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8. 10. 2019 12:40

Prime Minister's speech at the conference Thirty Years of Growth

Prime Minister's speech at the conference Thirty Years of Growth, 8 October 2019.
Prime Minister's speech at the conference Thirty Years of Growth, 8 October 2019.
The conference, co-organized by the Financial Times, focused on assessing economic developments in Central and Eastern Europe after the fall of the Iron Curtain.

Excellencies, ladies and gentlemen,

I would like to thank you for the opportunity to speak at the annual conference called 30 years of growth, which is devoted like many other events these days to 30 years of our freedom, democracy, but first of all to 30 years anniversary of the beginning of our economic transformation. It was the economic and institutional transformation, which enabled private initiative, liberated and unlocked private interest, and thus enabled emergence of enterprise and entrepreneurs, markets and economic growth.

Overall, our economic transformation was successfull, we are a prosperous market economy, we are an active member of EU, one of the most integrated into the Single Market, successful globally we are members of NATO, which means that our security is guaranteed and we guarantee security of other members of NATO. More than ever are our living standards catching up with our partners in Western Europe. It is a major success given the fact, that 30 years ago we were integrated only to Comecon, our economy was too dependent on heavy industry, services were poor or non-existent, infrastructure heavily underinvested and economy almost 100 percent nationalized, which means that ownership was fully in state hands. In 1989 we were under the rule of a foreign empire. Our country, once known for its strong industry, was struggling, its landscape and nature destroyed, its political system unresponsive to the citizens.

But we managed to overcome these hurdles and re-join the community of democratic nations.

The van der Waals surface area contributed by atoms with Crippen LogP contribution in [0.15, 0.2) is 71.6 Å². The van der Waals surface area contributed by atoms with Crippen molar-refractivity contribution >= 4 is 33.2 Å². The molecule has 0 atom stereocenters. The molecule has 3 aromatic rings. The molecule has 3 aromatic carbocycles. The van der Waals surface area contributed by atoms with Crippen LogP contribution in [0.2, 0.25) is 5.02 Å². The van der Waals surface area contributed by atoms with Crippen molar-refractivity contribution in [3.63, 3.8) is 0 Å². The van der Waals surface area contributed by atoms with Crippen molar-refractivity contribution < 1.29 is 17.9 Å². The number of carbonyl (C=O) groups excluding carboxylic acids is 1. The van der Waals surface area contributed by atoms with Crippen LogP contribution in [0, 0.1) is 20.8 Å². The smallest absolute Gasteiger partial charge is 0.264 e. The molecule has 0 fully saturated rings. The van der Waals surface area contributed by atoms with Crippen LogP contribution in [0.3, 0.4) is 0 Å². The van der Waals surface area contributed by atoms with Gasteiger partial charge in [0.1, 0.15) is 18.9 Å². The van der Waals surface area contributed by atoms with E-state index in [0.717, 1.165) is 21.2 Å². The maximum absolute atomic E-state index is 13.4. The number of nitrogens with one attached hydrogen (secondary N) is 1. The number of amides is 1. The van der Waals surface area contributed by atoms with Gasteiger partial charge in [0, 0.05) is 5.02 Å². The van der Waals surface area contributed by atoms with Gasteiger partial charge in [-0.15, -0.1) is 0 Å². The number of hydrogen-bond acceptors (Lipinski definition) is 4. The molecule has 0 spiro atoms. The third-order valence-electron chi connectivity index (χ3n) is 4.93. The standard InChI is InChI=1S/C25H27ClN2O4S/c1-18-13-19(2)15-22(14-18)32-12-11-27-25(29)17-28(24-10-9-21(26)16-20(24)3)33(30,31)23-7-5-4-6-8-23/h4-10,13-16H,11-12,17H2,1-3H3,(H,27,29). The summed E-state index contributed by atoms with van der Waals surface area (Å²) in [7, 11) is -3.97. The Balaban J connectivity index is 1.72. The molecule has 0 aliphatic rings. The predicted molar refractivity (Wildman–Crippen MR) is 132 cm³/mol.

Mostly, we got back on track thanks to the efforts and good will of our citizens, small and large companies, entrepreneurs and employees.

Leaders of transformation – on the other hand - were responsible for many mistakes in the 90s. They refused advice of foreign experts, they did not realize, that we also need capital, not only change of property. We unfortunately wasted a lot of time and resources due to mistakes done by our inexperienced elite that could have learned from other countries. A lot has also been wasted because of pure incompetence and bad intentions, if not outright fraund

We can see it on an example of Skoda Auto, which was – unlike many other industrial companies – directly sold to Volkswagen. It has been a leader of our economy, directly responsible for 7 per cent of our GDP. It is a pity we did not sell more industries to foreign strategic owners like in case of Skoda.

After incompetent experimentation with the economy ended, we should have come with a proper regulation of capital markets. Governments should have started with a privatization of banks, not to end with it, because we lost hundreds of billions through fraudulent schemes and asset striping. The country should have simply translated legal system and codes servicing market economy from successful countries, apply the best practices from abroad and avoid unnecessary experiments. The country for instance implemented proper bankruptcy code seven years after it started to build a market economy.